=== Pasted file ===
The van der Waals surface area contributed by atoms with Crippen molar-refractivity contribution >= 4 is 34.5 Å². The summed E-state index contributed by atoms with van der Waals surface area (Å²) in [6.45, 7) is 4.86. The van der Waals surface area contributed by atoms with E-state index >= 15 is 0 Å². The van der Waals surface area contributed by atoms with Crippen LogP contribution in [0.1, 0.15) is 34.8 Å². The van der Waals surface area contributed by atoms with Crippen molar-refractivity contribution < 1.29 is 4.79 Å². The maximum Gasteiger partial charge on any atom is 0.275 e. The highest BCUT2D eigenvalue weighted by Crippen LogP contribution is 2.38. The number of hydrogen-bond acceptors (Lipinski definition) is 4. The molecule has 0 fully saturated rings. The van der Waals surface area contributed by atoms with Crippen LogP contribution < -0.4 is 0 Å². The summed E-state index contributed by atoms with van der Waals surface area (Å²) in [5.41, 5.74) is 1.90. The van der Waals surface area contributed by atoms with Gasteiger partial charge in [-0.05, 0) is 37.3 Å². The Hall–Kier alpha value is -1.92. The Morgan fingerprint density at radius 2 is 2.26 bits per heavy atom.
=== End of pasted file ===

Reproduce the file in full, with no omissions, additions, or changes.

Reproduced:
The van der Waals surface area contributed by atoms with Crippen molar-refractivity contribution >= 4 is 34.5 Å². The summed E-state index contributed by atoms with van der Waals surface area (Å²) in [6.45, 7) is 4.86. The van der Waals surface area contributed by atoms with E-state index >= 15 is 0 Å². The van der Waals surface area contributed by atoms with Crippen LogP contribution in [0.1, 0.15) is 34.8 Å². The van der Waals surface area contributed by atoms with Crippen molar-refractivity contribution < 1.29 is 4.79 Å². The maximum Gasteiger partial charge on any atom is 0.275 e. The highest BCUT2D eigenvalue weighted by Crippen LogP contribution is 2.38. The number of hydrogen-bond acceptors (Lipinski definition) is 4. The molecule has 0 fully saturated rings. The van der Waals surface area contributed by atoms with Crippen LogP contribution < -0.4 is 0 Å². The summed E-state index contributed by atoms with van der Waals surface area (Å²) in [5.41, 5.74) is 1.90. The van der Waals surface area contributed by atoms with Gasteiger partial charge in [-0.05, 0) is 37.3 Å². The Hall–Kier alpha value is -1.92. The Morgan fingerprint density at radius 2 is 2.26 bits per heavy atom.